'Remembering the Forgotten' burial event held to inter unclaimed remains
Augusta students take part in Lewis & Clark County Burial Ceremony
December 5, 2018
According to findagrave.com, there are 1,454 remains interred at the Lewis and Clark County Cemetery in Helena. Fifty-three of those were added last week during a burial ceremony for unclaimed and cremated remains that had accumulated for over 80 years in funeral homes and even in the coroner's office.
The ceremony was called "Remembering the Forgotten."
Before the burial, eleven sets of remains were claimed by next-of-kin. Seven were discovered to be veterans, so they were sent to Fort Harrison for burial.
One cannot help but wonder why these "cremains" remained unclaimed? Was there some deep rift in the family that time, so far, has been unable to heal? Maybe the surviving family is unable to afford other arrangements?
We may never know the answer to those questions, but like any cemetery, the county cemetery in Helena has stories to tell.
Tung Hang Wong was born in Canton, China and arrived in Seattle on the "Aki Maru" on December 4, 1914. On the arrival record, it was noted that Tung would be working in Helena as a laborer. Tung never married and spent his life in Helena as a laundryman and cook until he retired. On August 10, 1955, Tung passed away at his home on W. Main Street in Helena.
Tung's grave is easy to find, it is the only one in the cemetery covered by a slab of concrete, near the site of last week's burial.
Also nearby are the side-by-side graves of a father and son, 26-year-old Robert Anthony Johnson and his father, Eugene Willis Johnson. Their headstones record that both died on the same date, Sunday, March 15, 1992. Newspapers at the time reported the tragedy as occurring when the car, driven by the son, "plunged off a dirt road down a steep bank and into Hauser Lake." The Montana Highway Patrol said Robert missed a sharp curve one-quarter mile south of Hauser Dam and went over a 55-foot bank, where the car he was driving landed 30 feet from shore "and sank in water that is 15 feet deep."
Last week, it was quite a crowd that gathered to pay their respects.
The remains were placed in a burial vault, with each set of remains identified. According to Lewis and Clark County Commissioner Susan Good Geise, that was done in case a family later wanted to claim their relative's remains for burial elsewhere. The family would have to pay only for the removal and reburial of the vault.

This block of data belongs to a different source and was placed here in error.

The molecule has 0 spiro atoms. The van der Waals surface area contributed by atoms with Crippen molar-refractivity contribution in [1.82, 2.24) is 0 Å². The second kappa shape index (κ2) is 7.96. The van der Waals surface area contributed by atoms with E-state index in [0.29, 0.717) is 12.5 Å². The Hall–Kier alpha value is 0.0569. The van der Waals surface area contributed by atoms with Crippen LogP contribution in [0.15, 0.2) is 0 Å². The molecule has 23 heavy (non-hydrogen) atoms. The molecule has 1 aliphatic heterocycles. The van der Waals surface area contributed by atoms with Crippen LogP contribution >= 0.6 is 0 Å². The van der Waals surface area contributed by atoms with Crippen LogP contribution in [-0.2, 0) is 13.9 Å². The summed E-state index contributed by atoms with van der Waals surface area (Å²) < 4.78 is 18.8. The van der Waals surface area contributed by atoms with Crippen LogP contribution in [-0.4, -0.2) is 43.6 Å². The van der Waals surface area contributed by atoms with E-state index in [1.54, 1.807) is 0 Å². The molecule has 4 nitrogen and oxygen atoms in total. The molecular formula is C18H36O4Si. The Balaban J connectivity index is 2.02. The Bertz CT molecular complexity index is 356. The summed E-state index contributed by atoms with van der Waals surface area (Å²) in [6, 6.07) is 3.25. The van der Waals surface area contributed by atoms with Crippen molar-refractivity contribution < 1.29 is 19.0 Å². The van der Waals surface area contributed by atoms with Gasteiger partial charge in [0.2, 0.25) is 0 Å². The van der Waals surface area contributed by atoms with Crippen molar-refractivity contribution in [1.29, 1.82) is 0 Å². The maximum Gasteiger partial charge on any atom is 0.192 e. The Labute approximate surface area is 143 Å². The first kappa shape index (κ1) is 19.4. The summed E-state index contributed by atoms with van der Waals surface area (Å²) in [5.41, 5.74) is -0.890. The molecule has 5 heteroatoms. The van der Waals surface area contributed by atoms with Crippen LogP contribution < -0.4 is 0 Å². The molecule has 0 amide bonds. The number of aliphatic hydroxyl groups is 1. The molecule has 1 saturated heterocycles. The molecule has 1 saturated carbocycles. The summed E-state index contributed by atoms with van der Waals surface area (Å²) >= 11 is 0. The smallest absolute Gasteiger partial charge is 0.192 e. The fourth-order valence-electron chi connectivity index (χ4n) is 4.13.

Asked if the next-of-kin of the remains buried last week might have been unable to take possession of their loved ones due to the costs, Geise told the Sun Times that there was no cost – even the shipping charges.
"You can't just put stamps on the remains," said Geise, "it cost about $65.00 to send human remains, but the county will bear that cost."
The ceremony included a traditional singing of a Native American prayer by the Magpie Singers.
Janet Tatz, lay leader of the Jewish community in Helena, recited the "Mourner's Kaddish," the prayer traditionally recited in memory of the dead, although it makes no mention of death. Tatz said that this day was the tenth anniversary of the passing of her father, and that traditionally, she would have observed the date in private.
Tatz was joined by Rev. Steve Bostrom and Deacon Bob Fishman of the Cathedral of St. Helena.
Officers with the Lewis and Clark County Sheriff's served as the Honor Guard.
But it was a group of students from Augusta High School that really made the day special.
Students Jae Allen and Macyn Mahlum opened the ceremony with the National Anthem, and the pair brought the ceremony to a close with "Amazing Grace," performing the old hymn so well that those gathered were moved to join in.
Augusta High School teacher Tim Love was there with two members of his shop class. The class constructed a metal sculpture placed at the head of the grave where the remains were buried. Commissioner Geise chose the color for the metal memorial, which was powder-coated courtesy of Powderwerks.
After the ceremony came to a close, Commissioner Geise commented to the Sun Times about how wonderful it was that so many people came out to pay respect to these forgotten people. Geise nodded toward the graves of two ladies buried not long ago. "I try to come out here whenever there is a burial," she said. "I was here when these ladies were buried, both of these women were mothers, but there was no family here. It's sad."
But Geise motions toward another grave, a little farther down the row. "See that grave. That man worked for the railroad. When he was buried, his friends and co-workers put a railroad lantern and train ticket book in the casket with him." Geise looked me right in the eyes and asks if I know why the dead railroader's friends put a ticket book in his casket. When I shake my head, Geise looks at me over her glasses, and with a mischievous smile, she says, "So he could punch his own ticket."
After the ceremony Geise took her Augusta guests to the Grub Stake restaurant and treated them to lunch.
Later, a granite memorial will be placed courtesy of Montana Granite. Forest Vale Cemetery, located across the street from the county cemetery, provided assistance and Anderson, Stevenson and Wilke Funeral Home supplied the vault.
Note: The Sun Times received additional details from the Lewis & Clark Coroner's Office after the Sun Times Nov. 29 print edition went to press. This story has been updated to reflect the additional information.
Republished with permission of the Fairfield Sun Times